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Abu Dhabi, UAEWednesday 19 September 2018

Pharrell: the man with the Midas touch

Pharrell may be the most in-demand musician in the world right now - but it wasn't always this way for the Happy singer.
Pharrell Williams performs at the Zenith in Paris in October. Martin Bureau / AFP
Pharrell Williams performs at the Zenith in Paris in October. Martin Bureau / AFP

If you’ve spent any time in the vicinity of a radio in the past 12 months, chances are you’ll have found yourself nodding along to Pharrell Williams. Lending vocals to the airwave-jamming hat trick of earworms that is, lest you forgot, Daft Punk’s Get Lucky, Robin Thicke’s Blurred Lines and his own Happy, the little guy with the big hat performed a feat no one had achieved since The Beatles – scoring three UK number ones in less than a year.

But the most remarkable thing about the ascension is not this sudden success, nor the way he was able to repurpose familiar disco, funk and soul clichés into seemingly global euphoria – it is that it all came in his 40s. Sure, it is a widely reported – although rarely explained – anecdote that Pharrell’s production duo with Chad Hugo, The Neptunes, were behind 20 per cent of tunes played on British radio, and 43 per cent of songs in the United States, during August 2003. Working with everyone from JT to Jay Z, there was a time when any tune Pharrell touched seemed to turn into a hit – he even worked on the burger chain McDonald’s advertising jingle I’m Lovin’ It.

Pharrell’s secret is reportedly attributed to synaesthesia, a neurological condition that blends the senses, allowing him to “see” sounds. But, hold up – that was all a decade ago and, while far from ­work-shy, The Neptunes’ hit-rate nosedived about the time Pharrell went solo with In My Mind, a record he now writes off as having “no purpose” and laments as derivative. “That was just bragging,” he told GQ this year. “I wanted to be like Jay [Z]. I wanted to be like Puff [Daddy] ... I didn’t know what my path was.”

The rest of his career seemed to be lacking in direction, too. Clocking 13 Grammy nominations during a five-year run between 2003 and 2007, Pharrell was then conspicuously absent from the roll call until last year, when he secured a nod for working on Frank Ocean’s game-changing Channel Orange.

That is why Pharrell’s incredible 2013/14 hat trick, coming at the age of 41 and after such a slump, is all the more remarkable. Even he can’t have been expecting this year’s seven Grammy nominations and four wins – which included being named Producer of the Year during January’s ceremony.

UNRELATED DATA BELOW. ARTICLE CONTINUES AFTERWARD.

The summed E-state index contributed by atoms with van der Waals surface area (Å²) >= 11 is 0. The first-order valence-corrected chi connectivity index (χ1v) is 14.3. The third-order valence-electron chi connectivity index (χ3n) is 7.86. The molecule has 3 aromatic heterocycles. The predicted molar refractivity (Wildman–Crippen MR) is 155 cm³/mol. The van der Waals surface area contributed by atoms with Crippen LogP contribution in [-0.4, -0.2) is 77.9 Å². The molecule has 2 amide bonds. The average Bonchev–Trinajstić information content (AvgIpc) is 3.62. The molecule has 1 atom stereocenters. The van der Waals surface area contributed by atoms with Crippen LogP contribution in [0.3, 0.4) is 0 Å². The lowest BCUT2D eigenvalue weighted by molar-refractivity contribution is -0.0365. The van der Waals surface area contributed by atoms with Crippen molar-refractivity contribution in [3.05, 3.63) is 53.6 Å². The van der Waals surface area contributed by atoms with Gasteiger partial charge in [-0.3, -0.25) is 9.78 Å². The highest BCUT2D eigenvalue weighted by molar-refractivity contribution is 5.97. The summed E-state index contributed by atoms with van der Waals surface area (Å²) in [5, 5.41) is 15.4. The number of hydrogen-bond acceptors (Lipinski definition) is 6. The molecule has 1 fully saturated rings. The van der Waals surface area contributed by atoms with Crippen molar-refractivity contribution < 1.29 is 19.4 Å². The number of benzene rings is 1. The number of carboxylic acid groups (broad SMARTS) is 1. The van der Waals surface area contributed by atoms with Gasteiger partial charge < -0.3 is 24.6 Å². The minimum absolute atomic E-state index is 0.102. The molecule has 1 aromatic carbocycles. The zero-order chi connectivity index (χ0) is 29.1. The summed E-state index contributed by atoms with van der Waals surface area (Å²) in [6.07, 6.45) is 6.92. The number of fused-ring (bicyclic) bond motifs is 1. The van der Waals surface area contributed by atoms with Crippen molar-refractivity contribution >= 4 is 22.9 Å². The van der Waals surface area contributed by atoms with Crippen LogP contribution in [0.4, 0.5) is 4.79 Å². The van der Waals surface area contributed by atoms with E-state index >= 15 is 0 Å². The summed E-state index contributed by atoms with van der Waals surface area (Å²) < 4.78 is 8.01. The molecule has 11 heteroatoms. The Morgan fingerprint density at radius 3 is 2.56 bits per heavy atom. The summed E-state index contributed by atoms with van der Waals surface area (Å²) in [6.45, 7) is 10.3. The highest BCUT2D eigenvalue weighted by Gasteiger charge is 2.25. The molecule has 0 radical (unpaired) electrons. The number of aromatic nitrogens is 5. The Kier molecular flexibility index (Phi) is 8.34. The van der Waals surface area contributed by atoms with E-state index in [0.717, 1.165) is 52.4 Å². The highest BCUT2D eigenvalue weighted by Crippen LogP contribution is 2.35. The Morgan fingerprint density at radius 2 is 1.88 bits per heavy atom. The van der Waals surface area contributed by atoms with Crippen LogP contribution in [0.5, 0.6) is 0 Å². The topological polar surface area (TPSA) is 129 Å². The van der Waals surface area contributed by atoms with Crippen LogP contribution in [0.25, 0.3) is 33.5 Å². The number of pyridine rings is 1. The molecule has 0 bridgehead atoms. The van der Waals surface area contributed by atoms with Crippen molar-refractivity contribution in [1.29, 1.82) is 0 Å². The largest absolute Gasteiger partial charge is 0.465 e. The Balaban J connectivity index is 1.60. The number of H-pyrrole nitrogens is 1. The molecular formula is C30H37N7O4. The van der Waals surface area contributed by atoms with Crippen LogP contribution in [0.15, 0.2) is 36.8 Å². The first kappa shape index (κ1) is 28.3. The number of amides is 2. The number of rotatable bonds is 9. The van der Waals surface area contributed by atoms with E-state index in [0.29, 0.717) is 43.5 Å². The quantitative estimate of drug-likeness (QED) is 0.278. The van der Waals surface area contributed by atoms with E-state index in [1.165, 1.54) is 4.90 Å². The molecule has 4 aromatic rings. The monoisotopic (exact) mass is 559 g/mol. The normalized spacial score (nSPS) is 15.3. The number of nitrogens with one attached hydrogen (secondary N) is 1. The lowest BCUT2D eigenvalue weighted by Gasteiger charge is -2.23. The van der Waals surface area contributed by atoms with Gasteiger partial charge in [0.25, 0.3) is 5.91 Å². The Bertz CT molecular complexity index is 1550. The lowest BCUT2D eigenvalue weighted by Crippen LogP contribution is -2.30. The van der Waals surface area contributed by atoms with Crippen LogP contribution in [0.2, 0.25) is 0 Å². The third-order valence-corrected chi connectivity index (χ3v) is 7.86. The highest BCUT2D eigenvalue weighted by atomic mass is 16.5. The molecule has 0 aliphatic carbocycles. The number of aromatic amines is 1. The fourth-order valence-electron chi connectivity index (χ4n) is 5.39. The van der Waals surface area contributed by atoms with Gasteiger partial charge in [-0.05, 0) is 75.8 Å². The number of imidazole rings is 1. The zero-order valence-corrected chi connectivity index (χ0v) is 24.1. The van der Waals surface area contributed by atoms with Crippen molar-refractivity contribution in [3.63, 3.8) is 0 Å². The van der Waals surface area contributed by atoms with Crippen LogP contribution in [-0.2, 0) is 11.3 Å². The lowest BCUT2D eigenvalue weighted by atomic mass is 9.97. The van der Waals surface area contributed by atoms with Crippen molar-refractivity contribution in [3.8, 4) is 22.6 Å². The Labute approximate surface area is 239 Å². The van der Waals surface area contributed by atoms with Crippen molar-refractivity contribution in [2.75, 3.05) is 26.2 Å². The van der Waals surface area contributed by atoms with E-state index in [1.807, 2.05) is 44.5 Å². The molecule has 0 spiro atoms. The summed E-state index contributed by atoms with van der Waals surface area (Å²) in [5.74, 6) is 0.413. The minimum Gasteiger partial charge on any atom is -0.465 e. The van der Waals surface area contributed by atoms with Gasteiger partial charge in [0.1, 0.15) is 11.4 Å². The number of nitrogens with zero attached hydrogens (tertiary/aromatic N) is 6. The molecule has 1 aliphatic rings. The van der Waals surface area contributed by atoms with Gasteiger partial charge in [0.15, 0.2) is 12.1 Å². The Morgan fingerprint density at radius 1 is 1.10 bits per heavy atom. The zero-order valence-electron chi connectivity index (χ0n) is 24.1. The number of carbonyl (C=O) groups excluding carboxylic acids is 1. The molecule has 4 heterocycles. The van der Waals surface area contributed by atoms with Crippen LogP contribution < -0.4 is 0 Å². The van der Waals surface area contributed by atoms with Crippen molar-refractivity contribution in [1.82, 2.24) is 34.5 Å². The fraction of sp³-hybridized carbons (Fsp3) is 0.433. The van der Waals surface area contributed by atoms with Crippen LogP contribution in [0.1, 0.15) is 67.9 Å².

Following the release in May of Happy – officially the most downloaded song to date in the UK – and the resulting worldwide hysteria of hundreds of YouTube video copies, who knows how many nominations Pharrell can look forward to next year. Written for the animated film Despicable Me 2, that uplifting ode forms the centrepiece of his second album G I R L (Pharrell insists on the spaces because “there’s so much between those letters”), and his first full solo tour. It kicked off in Manchester in September, so what can we expect when the Dear Girl Tour rolls into Abu Dhabi this weekend?

Having studied the set list, casual fans will be relieved to hear Get Lucky and Blurred Lines feature every night. Raiding his production back catalogue, other set regulars include Nelly’s Hot in Herre, Jay Z’s I Just Wanna Love U (Give It 2 Me), Snoop Dogg’s Drop It Like It’s Hot and Gwen Stefani’s Hollaback Girl.

If Pharrell’s late-noughties decline and subsequent rebirth as the most omnipresent man in music have taught us anything, it’s that pop is a fickle world. And while we should be grateful for the chance to welcome him to the UAE at a time when he might be the most in-demand performer on the planet, wherever Pharrell’s career takes him next, there is no doubt these songs will be in demand for decades to come.

Pharrell performs at the Yasalam After-Race Concerts at du Arena on Yas Island on Saturday; entry is restricted to F1 race-day ticket holders

rgarratt@thenational.ae

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